# Knowledge Base & Community Wiki

## Queuing Theory – Notation

It is common to use to use Kendall’s notation consisting of the following symbols to describe a queuing system:

- Lamda(
*λ)*to be the mean (or average) number of arrivals per time period, i.e. the mean arrival rate - µ to be the mean (or average) number of customers served per time period, i.e. the mean service rate

The standard notation system to classify queuing systems using Kendall’s notation is A/B/m/K/n/D, where:

- A represents the probability distribution for the arrival process
- B represents the probability distribution for the service process
- m represents the number of channels (servers)
- K represents the maximum number of customers allowed in the queuing system (either being served or waiting for service)
- n represents the maximum number of customers in total
*D*: Service discipline.

Common options for A and B are:

- M for a Poisson arrival distribution (exponential inter arrival distribution) or a exponential service time distribution
- D for a deterministic or constant value
- G for a general distribution (but with a known mean and variance)

If D and E are not specified then it is assumed that they are infinite.

For example the M/M/1 queuing system, the simplest queuing system, has a Poisson arrival distribution, an exponential service time distribution and a single channel (one server). Note here that in using this notation it is always assumed that there is just a single queue (waiting line) and customers move from this single queue to the servers.

**M/M/1 Example:** Suppose we have a single server in a shop and customers arrive in the shop with a Poisson arrival distribution at a mean rate of lamda=0.5 customers per minute, i.e. on average one customer appears every 1/lamda = 1/0.5 = 2 minutes. This implies that the inter arrival times have an exponential distribution with an average inter arrival time of 2 minutes.

The server has an exponential service time distribution with a mean service rate of 4 customers per minute, i.e. the service rate µ=4 customers per minute. As we have a Poisson arrival rate/exponential service time/single server we have a M/M/1 queue in terms of the standard notation.

Lamda(*λ)* = Mean Arrival Rate, Mu(μ) = Mean Service Time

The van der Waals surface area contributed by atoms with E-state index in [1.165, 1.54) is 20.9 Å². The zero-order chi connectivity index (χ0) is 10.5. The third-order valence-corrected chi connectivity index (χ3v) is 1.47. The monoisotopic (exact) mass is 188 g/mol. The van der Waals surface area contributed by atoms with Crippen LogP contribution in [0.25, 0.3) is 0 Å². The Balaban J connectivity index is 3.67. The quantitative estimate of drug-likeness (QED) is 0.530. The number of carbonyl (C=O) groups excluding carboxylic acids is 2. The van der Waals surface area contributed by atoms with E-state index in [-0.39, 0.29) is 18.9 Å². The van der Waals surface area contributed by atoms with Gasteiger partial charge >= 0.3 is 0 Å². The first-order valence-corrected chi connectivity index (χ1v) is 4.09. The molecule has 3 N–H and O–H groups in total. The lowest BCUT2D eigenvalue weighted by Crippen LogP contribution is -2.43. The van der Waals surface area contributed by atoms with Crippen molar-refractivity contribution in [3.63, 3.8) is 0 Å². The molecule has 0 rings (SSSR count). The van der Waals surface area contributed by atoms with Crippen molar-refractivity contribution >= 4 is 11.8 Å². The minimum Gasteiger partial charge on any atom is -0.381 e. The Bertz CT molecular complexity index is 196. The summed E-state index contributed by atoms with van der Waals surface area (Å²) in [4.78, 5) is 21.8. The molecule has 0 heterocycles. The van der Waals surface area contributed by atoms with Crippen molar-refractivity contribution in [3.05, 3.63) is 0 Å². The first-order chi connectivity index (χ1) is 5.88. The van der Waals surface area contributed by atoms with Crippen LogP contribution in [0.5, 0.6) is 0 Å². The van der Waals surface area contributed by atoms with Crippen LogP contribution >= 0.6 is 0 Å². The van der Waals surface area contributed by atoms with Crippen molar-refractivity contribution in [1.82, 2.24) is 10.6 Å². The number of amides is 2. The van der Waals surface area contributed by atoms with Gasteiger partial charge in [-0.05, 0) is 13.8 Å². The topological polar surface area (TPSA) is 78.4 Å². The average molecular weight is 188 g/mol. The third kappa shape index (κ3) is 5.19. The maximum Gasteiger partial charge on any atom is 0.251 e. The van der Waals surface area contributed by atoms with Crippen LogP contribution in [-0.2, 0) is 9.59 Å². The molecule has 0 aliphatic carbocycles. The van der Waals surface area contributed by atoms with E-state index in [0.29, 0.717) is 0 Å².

Let’s take for example the system described above. The system has three elements i.e. a Client, a Server and the Network, all of them interconnected and, at some extent, making use of buffering. The ‘λ’ defines the *inter arrival rate* and the ‘μ’ defines the *service time.* Such a complex system can be analysed by involving the Queueing Theory modelling, as discussed earlier in the post. It would be interesting to simulate the performances of such a system before to deploy it, or in case the system is already in production, bottlenecks and performance analysis might be easily carried out.

It’s time to introduce a bit of formalism in this discussion. A Queueing System has to be modelled as a Stochastic Process, in which each variable/parameter is a Random Variable. According to the Kendall’s Notation, a system composed by one or more nodes can be represented using the following notation:

**A / B / m / K / n / D**

Where:

*A*: distribution function of the inter arrival times,*B*: distribution function of the service times,*m*: number of servers*K*: system’s capacity (e.g. maximum number of customers in the system, comprehensive of the one being served)*n*: population size (e.g. numbers of sources of customers),*D*: Service discipline.

An example: *M / M / m / infty / infty / FIFO*, that’s a queuing system modeled by a Markov process for Arrival and Service times, composed by *m* Servers, having infinite (i.e. *infty*) Queue and Population capacities but *FIFO* service policing.

The most common types of random distributions are:

*M*: Markovian (memoryless exponential distribution),*D*: Deterministic,*G*: Generic.

An example: *M / M / 1 *has Markovian inter arrival and service time, but only 1 Server; on the other hand, M / G / r, has a Markovian inter arrival, a Generic service time and *r* Servers.

Queuing Systems can be classified in:

**Finite-Source System.**The*inter arrival rate*depends on the system’s state (e.g. number of cusomers/requests already in the system),**Infinite-Source System.**The*inter arrival rate*is independent on the system’s state (e.g. requests arrival rate is completely independent from the number of requests already in the system).

From the above perspective, a Queuing Model aids in identifying a set of statistics characterizing a system, like:

**Main Statistics**

- Mean
*Number of Customers*in a System and Variance. - Mean
*Number of Waiting Customers*, mean Queue Length and Variance. *Server Utilization*.- Distribution of the
*Response Time*of a Customer. - Distribution of the
*Waiting Time*.

**Modelling Solution:** VisualizeIT offers access to a bunch of Analytical Models, Statistical Models and Simulation Models. Access to all the Analytical (Mathematical) models is free. We recommend you try out the Analytical models at VisualizeIT which are free to use and drop us a note with your suggestions, input and comments. You can access the VisualizeIT website here and the VisualizeIT modelling solution here –VisualizeIT.